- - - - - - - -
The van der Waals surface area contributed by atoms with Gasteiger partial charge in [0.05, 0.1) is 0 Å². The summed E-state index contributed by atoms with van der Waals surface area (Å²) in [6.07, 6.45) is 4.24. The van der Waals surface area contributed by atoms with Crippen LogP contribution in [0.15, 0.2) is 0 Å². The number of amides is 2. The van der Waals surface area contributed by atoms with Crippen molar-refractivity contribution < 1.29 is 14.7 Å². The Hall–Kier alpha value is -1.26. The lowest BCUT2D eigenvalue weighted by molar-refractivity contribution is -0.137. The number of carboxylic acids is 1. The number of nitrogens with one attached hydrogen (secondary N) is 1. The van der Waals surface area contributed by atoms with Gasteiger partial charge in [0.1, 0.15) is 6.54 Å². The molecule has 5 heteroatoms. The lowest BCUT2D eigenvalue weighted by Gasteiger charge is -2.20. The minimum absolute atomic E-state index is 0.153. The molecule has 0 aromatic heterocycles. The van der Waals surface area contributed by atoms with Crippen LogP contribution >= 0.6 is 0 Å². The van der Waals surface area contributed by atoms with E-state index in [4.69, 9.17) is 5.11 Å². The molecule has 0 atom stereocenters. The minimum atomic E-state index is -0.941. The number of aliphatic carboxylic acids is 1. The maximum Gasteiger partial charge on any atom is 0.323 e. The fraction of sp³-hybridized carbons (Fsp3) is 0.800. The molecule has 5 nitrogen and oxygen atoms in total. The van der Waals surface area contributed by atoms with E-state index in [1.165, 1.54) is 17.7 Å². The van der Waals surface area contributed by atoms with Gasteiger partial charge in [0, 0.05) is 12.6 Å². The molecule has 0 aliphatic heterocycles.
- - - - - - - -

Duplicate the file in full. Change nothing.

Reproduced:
The van der Waals surface area contributed by atoms with Gasteiger partial charge in [0.05, 0.1) is 0 Å². The summed E-state index contributed by atoms with van der Waals surface area (Å²) in [6.07, 6.45) is 4.24. The van der Waals surface area contributed by atoms with Crippen LogP contribution in [0.15, 0.2) is 0 Å². The number of amides is 2. The van der Waals surface area contributed by atoms with Crippen molar-refractivity contribution < 1.29 is 14.7 Å². The Hall–Kier alpha value is -1.26. The lowest BCUT2D eigenvalue weighted by molar-refractivity contribution is -0.137. The number of carboxylic acids is 1. The number of nitrogens with one attached hydrogen (secondary N) is 1. The van der Waals surface area contributed by atoms with Gasteiger partial charge in [0.1, 0.15) is 6.54 Å². The molecule has 5 heteroatoms. The lowest BCUT2D eigenvalue weighted by Gasteiger charge is -2.20. The minimum absolute atomic E-state index is 0.153. The molecule has 0 aromatic heterocycles. The van der Waals surface area contributed by atoms with Crippen LogP contribution >= 0.6 is 0 Å². The van der Waals surface area contributed by atoms with E-state index in [4.69, 9.17) is 5.11 Å². The molecule has 0 atom stereocenters. The minimum atomic E-state index is -0.941. The number of aliphatic carboxylic acids is 1. The maximum Gasteiger partial charge on any atom is 0.323 e. The fraction of sp³-hybridized carbons (Fsp3) is 0.800. The molecule has 5 nitrogen and oxygen atoms in total. The van der Waals surface area contributed by atoms with E-state index in [1.165, 1.54) is 17.7 Å². The van der Waals surface area contributed by atoms with Gasteiger partial charge in [0, 0.05) is 12.6 Å². The molecule has 0 aliphatic heterocycles.